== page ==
Home News One company bought all the retail outlets for glasses, used that to force sales of all the eyewear companies and jacked up prices by as much as 1000% – Boing Boing

One company bought all the retail outlets for glasses, used that to force sales of all the eyewear companies and jacked up prices by as much as 1000% – Boing Boing

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If you wear glasses, you might have noticed that they’ve been getting steadily more expensive in recent years, no matter which brand you buy and no matter where you shop.



That’s because a giant-but-obscure company called Luxottica bought out Sunglass Hut and Lenscrafters, then used their dominance over the retail side of glasses to force virtually every eyewear brand to sell to them (Luxxotica owns or licenses Armani, Brooks Brothers, Burberry, Chanel, Coach, DKNY, Dolce & Gabbana, Michael Kors, Oakley, Oliver Peoples, Persol, Polo Ralph Lauren, Ray-Ban, Tiffany, Valentino, Vogue and Versace); and used that to buy out all the other eyewear retailers of any note (Luxottica owns Pearle Vision, Sears Optical, Sunglass Hut and Target Optical) and then also bought out insurers like Eyemed Vision Care and Essilor, the leading prescription lens/contact lens manufacturer.

Controlling the labs, insurers, frame makers, and all the major retail outlets has allowed Luxottica to squeeze suppliers — frames are cheaper than ever to make, thanks to monopsony buying power with Prada-grade designer frames costing $15 to manufacture — while raising prices as much as 1000% relative to pre-acquisition pricing.


It’s even worse for lenses: a pair of prescription lenses that cost $1.50 to make sell for $800 in the USA.

LA Times columnist David Lazarus wrote a column about skyrocketing eyewear prices and was approached by Charles Dahan, who once owned one of the largest frames companies in America, Custom Optical, which supplied 20% of the frames sold at Lenscrafters prior to the Luxottica acquisition. Dahan describes how Luxottica cornered the horizontal and vertical markets for eyewear and pushed out or bought out every other company (Oakley refused to sell or lower prices, so Luxottica boycotted it from its retailers, forcing the company into such a precarious position that it Luxottica was able to buy it for a fraction of its peak book-value just a few years later).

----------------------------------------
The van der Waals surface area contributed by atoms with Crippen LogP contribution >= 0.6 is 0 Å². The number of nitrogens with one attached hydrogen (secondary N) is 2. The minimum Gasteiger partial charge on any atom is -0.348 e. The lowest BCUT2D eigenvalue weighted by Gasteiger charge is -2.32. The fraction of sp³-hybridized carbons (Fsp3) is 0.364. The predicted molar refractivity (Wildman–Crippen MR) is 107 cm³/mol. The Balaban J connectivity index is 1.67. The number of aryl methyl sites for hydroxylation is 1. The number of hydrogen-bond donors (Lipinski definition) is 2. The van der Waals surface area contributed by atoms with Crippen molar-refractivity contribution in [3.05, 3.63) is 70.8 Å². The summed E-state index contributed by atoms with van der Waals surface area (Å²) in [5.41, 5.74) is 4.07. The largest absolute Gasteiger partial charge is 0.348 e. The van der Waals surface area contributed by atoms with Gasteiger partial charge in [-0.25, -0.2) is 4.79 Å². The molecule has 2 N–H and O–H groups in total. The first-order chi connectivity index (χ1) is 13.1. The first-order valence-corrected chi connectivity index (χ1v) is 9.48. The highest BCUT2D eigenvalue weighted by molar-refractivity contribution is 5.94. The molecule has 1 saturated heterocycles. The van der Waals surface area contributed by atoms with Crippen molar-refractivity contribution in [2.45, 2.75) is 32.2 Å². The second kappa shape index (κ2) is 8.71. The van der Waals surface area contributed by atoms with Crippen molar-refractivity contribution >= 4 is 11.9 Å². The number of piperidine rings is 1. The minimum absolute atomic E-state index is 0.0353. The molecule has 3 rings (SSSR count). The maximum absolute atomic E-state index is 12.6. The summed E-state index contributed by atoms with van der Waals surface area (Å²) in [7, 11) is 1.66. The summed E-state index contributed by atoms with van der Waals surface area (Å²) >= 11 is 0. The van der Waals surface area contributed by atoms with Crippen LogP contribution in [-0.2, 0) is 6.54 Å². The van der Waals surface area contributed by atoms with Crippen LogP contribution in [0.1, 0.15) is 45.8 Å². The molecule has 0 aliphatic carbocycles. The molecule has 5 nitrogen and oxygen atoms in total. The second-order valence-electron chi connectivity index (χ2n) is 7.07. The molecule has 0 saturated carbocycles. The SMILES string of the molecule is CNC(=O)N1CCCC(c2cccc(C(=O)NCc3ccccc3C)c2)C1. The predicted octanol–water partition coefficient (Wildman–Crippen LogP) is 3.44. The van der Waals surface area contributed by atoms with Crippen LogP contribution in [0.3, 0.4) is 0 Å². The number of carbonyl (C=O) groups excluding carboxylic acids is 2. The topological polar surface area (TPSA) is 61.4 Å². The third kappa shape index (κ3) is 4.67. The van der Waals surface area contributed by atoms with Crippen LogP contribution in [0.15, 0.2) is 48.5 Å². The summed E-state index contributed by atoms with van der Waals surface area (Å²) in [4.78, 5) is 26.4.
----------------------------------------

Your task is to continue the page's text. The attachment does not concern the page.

This is a good example of how decades of far-right ideologically driven antitrust malpractice has hurt everyone. After all, glasses aren’t just a fashion item: they’re a necessity for people with poor vision, a prerequisite for driving, walking, cycling, reading, getting an education or doing your job.

Luxottica grew through acquisition, by buying up its competition. This was banned under classic antitrust law, until the Reagan years. This pattern has been repeated in many other domains: beer, whiskey, retail pharmacies, and so on. In every one of those domains, we are getting screwed, as are small businesspeople and the families they serve.

Luxottica purchased Sunglass Hut in early 2001. It promptly told Oakley it wanted to pay significantly lower wholesale prices or it would reduce its orders and push its own brands instead.


Within months, Oakley acknowledged to shareholders that the talks hadn’t gone well and that Luxottica was slashing its orders.

“We have made every reasonable effort to establish a mutually beneficial business partnership with Luxottica, but it is clear from this week’s surprising actions that our efforts have been ignored,” Oakley’s management said in a statement at the time.

The company’s stock immediately lost more than a third of its value.

Luxottica acquired Oakley a few years later, adding it to Ray-Ban, which Luxottica obtained in 1999.

“That’s how they gained control of so many brands,” Dahan said. “If you don’t do what they want, they cut you off.”

How badly are we being ripped off on eyewear? Former industry execs tell all [David Lazarus/LA Times]

(via /.)

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Cory Doctorow

I write books. My latest are: a YA graphic novel called In Real Life (with Jen Wang); a nonfiction book about the arts and the Internet called Information Doesn’t Want to Be Free: Laws for the Internet Age (with introductions by Neil Gaiman and Amanda Palmer) and a YA science fiction novel called Homeland (it’s the sequel to Little Brother). I speak all over the place and I tweet and tumble, too.

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